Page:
The new album by Kelan Philip Cohran & The Hypnotic Brass Ensemble is out on Honest Jon’s on May 21st. Pre-order here
Phil Cohran was born eighty-five years ago in Mississippi. He grew up in St Louis, post-war home of jazz stalwarts like Clark Terry and Oliver Nelson (both of whom he played with), not to mention a genius called Miles Davis. In 1950 Cohran moved to Kansas City, where he played trumpet in one of the hardest swing-groups, Jay McShann’s, touring proto-rock’n’roll with the likes of Big Mama Thornton. And Cohran led his own group, the Rajas Of Swing, spivved up in red jackets, grey slacks, blue suede shoes and turbans.
Then in the mid-50s he moved to Chicago. He had a small group with John Gilmore; in 1959 he was invited to join Sun Ra’s Arkestra. “With Sunny”, Cohran simply says, “I found my own voice”; and you can hear its emergence on Angels And Demons At Play, recorded in 1960, where Cohran’s zither is the magic ingredient of tracks like Music From The World Tomorrow.
When Sun Ra moved east in 1961, Cohran stayed in Chicago, founding the Affro-Arts Theater, and recording with the Artistic Heritage Ensemble for his own Zulu Records. The AACM had its first meeting in Cohran’s front room. With Oscar Brown Jr and Gene Page he wrote and performed in a show commemorating the nineteenth-century Afro-American poet Paul Lawrence Dunbar. He taught music tirelessly in schools and prisons.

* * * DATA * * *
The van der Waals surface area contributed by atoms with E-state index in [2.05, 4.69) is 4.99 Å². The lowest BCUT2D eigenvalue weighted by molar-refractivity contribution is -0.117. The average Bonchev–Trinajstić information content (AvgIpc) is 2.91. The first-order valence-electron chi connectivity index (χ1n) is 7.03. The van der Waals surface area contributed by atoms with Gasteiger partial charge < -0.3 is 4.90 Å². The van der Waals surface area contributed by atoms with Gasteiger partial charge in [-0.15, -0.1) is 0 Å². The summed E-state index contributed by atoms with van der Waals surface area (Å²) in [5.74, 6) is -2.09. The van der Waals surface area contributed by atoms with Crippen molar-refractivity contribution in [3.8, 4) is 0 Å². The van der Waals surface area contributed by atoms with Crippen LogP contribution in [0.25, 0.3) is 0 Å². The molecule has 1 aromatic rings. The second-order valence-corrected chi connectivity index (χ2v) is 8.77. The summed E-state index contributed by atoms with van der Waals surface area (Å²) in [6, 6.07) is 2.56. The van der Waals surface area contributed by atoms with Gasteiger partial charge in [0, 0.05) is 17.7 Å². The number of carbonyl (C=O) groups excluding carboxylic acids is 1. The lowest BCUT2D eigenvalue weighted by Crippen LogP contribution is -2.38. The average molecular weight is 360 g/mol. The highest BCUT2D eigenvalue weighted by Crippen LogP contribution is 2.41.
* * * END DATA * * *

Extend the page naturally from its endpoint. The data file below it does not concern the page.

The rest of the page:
He also raised a large family: eight of them are the Hypnotic Brass Ensemble. For each of them, their first teacher was their father, who famously insisted on giving them music lessons not just for several hours after school, but for several hours before school as well. Their father’s music was all around them as children; they all vividly remember lying in bed at night not being able to sleep because their father was rehearsing with the Jazz Workshop downstairs.
For the Hypnotic Brass Ensemble, the voyage to where they are now has been fuelled by their father’s teaching, by the example of his life, and above all by his music. Frankincense And Myrrh has long been a regular part of their set. Alyo — the opener on their first HJ’s album — is a Cohran composition celebrating the lead dancer in his band. So this album is for all of them a natural step. Recorded in Chicago in June 2011 (by R. Kelly’s engineer), the idea was beautifully simple — “my music and their band”, as Phil puts it, “we don’t have to rattle on more than that”.